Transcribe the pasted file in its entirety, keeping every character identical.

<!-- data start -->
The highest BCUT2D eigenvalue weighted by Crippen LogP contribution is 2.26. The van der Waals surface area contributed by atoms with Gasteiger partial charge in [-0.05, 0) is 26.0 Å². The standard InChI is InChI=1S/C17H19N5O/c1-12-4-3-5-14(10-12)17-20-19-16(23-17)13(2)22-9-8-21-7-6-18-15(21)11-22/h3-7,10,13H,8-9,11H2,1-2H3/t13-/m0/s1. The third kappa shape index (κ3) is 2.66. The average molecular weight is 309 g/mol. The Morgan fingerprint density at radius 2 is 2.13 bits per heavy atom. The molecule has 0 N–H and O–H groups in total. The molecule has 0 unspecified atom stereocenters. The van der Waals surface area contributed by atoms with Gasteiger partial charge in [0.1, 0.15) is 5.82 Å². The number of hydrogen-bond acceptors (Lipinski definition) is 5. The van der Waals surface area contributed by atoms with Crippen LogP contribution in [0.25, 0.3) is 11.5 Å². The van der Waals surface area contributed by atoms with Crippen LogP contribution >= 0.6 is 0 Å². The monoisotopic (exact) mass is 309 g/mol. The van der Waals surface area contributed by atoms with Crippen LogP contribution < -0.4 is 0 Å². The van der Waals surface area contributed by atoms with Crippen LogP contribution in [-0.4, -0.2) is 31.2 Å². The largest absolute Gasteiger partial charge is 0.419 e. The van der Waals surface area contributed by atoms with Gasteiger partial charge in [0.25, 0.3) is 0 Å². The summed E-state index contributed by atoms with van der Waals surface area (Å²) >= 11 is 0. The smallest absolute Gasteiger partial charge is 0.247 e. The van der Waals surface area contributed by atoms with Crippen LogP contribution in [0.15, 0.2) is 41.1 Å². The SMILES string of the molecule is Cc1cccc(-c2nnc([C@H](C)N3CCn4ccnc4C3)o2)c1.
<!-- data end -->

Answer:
The highest BCUT2D eigenvalue weighted by Crippen LogP contribution is 2.26. The van der Waals surface area contributed by atoms with Gasteiger partial charge in [-0.05, 0) is 26.0 Å². The standard InChI is InChI=1S/C17H19N5O/c1-12-4-3-5-14(10-12)17-20-19-16(23-17)13(2)22-9-8-21-7-6-18-15(21)11-22/h3-7,10,13H,8-9,11H2,1-2H3/t13-/m0/s1. The third kappa shape index (κ3) is 2.66. The average molecular weight is 309 g/mol. The Morgan fingerprint density at radius 2 is 2.13 bits per heavy atom. The molecule has 0 N–H and O–H groups in total. The molecule has 0 unspecified atom stereocenters. The van der Waals surface area contributed by atoms with Gasteiger partial charge in [0.1, 0.15) is 5.82 Å². The number of hydrogen-bond acceptors (Lipinski definition) is 5. The van der Waals surface area contributed by atoms with Crippen LogP contribution in [0.25, 0.3) is 11.5 Å². The van der Waals surface area contributed by atoms with Crippen LogP contribution >= 0.6 is 0 Å². The monoisotopic (exact) mass is 309 g/mol. The van der Waals surface area contributed by atoms with Crippen LogP contribution < -0.4 is 0 Å². The van der Waals surface area contributed by atoms with Crippen LogP contribution in [-0.4, -0.2) is 31.2 Å². The largest absolute Gasteiger partial charge is 0.419 e. The van der Waals surface area contributed by atoms with Gasteiger partial charge in [0.25, 0.3) is 0 Å². The summed E-state index contributed by atoms with van der Waals surface area (Å²) >= 11 is 0. The smallest absolute Gasteiger partial charge is 0.247 e. The van der Waals surface area contributed by atoms with Crippen LogP contribution in [0.15, 0.2) is 41.1 Å². The SMILES string of the molecule is Cc1cccc(-c2nnc([C@H](C)N3CCn4ccnc4C3)o2)c1.